I have carried this tiny knife for a few years, connected to a Photon Freedom micro light (another cool tool I heartily recommend over the oft recommended Microlight II) for the world’s smallest EDC (Every Day Carry) set. A knife and light combo will cover 95% of any odd daily task I encounter while working in an office and lab environment. This knife is the perfect size for professional office dress. It disappears in my pocket until I need it.

It is the smallest knife I have ever found and is just big enough for general scraping, tiny hole poking, and little thing slicing you need to do on a daily basis. It does not have a lock mechanism, but as long as you know that, you can use it in a way that will not cause it to close. It is stainless steel, so it is tough and corrosion resistant.

I recently lost my Bug knife and confirmed what I already knew: that I could not do without it for even a week. It costs only $6 (plus $4 shipping) at Lighthound.com ($12 on Amazon) so it is a bargain.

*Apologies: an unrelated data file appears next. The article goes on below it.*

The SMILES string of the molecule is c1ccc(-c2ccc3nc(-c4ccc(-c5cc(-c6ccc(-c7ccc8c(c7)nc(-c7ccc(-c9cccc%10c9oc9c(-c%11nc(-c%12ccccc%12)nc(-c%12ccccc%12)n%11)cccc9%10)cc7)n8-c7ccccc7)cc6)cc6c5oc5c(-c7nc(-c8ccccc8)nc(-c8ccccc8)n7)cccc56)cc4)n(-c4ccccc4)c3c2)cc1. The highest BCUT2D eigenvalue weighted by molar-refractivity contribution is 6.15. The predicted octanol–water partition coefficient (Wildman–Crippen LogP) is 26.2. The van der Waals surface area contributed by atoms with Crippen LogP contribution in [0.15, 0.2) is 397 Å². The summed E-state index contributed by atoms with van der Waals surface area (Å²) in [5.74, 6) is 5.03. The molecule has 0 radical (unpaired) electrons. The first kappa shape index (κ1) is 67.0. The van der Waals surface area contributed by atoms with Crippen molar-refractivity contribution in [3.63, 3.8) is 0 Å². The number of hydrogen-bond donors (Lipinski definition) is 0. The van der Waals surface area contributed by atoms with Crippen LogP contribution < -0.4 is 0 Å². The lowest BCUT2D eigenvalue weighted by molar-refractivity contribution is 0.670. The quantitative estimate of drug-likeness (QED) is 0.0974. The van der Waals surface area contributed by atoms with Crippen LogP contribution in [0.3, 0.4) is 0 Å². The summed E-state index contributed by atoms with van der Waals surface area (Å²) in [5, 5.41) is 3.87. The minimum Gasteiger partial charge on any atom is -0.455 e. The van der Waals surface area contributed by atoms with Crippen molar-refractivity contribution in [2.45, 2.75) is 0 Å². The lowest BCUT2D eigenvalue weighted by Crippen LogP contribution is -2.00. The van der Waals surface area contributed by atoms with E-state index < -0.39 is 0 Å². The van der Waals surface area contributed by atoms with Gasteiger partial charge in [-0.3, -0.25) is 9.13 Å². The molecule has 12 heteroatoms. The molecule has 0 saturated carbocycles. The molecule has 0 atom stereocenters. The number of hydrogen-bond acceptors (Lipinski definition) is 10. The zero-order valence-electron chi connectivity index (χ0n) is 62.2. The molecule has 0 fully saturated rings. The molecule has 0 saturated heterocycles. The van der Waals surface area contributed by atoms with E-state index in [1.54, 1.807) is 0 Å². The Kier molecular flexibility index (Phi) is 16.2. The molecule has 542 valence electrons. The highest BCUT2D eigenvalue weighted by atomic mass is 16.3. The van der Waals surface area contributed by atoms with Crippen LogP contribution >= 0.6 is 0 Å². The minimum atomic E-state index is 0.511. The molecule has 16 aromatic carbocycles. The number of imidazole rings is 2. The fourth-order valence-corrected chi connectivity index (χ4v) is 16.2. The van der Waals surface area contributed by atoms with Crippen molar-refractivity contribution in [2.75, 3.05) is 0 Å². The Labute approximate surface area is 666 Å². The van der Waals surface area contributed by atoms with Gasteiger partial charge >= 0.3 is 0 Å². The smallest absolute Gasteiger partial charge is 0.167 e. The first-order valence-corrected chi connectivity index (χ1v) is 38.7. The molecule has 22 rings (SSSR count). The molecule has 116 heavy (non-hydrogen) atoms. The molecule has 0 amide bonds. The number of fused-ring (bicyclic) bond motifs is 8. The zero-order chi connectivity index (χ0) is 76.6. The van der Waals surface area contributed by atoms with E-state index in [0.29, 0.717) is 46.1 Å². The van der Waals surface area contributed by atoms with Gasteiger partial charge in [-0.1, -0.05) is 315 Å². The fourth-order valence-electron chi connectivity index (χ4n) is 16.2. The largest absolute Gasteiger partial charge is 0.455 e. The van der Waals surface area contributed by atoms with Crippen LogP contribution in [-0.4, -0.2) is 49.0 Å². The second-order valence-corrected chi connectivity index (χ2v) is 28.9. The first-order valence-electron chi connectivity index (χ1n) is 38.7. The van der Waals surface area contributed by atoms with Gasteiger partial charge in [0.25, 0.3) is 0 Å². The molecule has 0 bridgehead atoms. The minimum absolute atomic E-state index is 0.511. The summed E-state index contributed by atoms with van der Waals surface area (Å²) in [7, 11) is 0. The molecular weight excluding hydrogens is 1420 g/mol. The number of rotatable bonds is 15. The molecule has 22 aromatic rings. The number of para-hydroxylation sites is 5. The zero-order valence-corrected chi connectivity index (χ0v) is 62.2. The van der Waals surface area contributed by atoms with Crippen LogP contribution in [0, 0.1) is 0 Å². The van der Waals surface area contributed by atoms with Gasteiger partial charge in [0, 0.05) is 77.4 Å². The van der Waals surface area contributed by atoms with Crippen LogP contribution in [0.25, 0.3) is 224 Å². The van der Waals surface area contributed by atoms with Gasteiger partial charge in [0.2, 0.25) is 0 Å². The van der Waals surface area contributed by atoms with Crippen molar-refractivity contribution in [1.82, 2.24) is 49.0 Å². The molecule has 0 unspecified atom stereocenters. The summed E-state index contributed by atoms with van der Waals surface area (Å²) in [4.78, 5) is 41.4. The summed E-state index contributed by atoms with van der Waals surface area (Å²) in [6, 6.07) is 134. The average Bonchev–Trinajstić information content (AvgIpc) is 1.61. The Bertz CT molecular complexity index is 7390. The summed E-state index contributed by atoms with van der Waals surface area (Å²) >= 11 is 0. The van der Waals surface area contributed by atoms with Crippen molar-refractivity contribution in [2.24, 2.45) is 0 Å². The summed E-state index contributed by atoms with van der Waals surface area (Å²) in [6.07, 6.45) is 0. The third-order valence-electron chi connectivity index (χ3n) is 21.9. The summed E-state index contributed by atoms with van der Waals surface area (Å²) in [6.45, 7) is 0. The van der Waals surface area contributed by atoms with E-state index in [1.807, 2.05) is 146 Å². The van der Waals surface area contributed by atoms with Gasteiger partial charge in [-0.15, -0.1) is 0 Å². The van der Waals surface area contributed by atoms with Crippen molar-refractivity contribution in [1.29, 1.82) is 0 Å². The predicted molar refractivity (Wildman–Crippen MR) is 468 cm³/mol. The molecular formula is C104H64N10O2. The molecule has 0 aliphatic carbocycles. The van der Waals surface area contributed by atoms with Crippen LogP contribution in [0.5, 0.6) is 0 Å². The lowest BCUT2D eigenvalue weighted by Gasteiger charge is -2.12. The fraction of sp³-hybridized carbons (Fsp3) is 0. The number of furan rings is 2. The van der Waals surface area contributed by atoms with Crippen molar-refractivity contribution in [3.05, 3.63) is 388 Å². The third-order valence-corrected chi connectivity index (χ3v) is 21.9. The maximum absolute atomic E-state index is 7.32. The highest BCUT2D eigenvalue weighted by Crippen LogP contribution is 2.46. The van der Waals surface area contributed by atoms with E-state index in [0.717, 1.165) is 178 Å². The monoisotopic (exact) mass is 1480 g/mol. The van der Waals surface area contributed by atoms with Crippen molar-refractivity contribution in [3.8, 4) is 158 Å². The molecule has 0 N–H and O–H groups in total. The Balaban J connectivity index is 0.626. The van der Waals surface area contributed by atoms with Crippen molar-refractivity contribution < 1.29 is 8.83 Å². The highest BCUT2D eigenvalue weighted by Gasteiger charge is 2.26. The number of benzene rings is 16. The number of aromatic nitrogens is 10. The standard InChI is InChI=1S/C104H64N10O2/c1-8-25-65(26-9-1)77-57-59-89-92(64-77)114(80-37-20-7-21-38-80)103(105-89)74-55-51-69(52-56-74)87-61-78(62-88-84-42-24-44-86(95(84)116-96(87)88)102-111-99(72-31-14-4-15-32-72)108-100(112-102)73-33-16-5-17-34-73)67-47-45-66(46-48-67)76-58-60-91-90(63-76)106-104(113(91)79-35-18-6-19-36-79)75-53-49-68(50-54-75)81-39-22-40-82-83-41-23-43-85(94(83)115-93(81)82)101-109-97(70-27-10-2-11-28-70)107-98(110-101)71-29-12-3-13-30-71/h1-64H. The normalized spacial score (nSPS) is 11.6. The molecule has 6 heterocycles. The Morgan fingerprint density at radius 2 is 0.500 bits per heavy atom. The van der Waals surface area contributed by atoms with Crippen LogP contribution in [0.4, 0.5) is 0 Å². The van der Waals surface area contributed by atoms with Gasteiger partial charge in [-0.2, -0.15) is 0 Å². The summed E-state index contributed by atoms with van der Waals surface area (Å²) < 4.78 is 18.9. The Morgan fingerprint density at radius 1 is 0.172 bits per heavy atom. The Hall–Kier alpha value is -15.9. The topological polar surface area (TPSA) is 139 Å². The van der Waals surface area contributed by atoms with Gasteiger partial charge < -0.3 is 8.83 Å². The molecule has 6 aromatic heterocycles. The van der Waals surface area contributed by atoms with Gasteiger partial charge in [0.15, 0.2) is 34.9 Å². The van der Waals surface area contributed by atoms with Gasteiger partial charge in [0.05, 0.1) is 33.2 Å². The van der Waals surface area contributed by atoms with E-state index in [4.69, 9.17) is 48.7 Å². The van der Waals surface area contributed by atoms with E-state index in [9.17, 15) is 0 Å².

bug-knife-2

-- Mark Nordhaus  

Spyderco Bug knife
$12

Available from Amazon



Johnson & Johnson First Aid To Go

I’ve used these mini first aid kits for almost a decade now, and keep coming back to them because of their availability and practicality. They’re small (the plastic case is about 4″ square by 1″ thick) and contain a starter amount of bandages, gauze pads, and alcohol wipes. I add a 0.5 oz tube of antiseptic ointment and a few more bandages as needed. They stay in my toiletry kit, in my day pack, and in both vehicles, and I’m always glad to have them at hand.

They’re easy to find at most grocery, discount retail, and pharmacy chains in the U.S. for a buck or two.

-- Patrick Leffas  

Johnson & Johnson First Aid To Go!
$3

Available from Amazon



Tabletote Plus

I’m an independent musician who does a lot of touring, and in order to turn a profit I have to travel light. I use a small table on stage for my equipment, but I often travel by plane so every pound and inch counts. Many times I’ve been foraging through a club before the show trying to find some kind of table because it’s often not feasible for me to bring my own.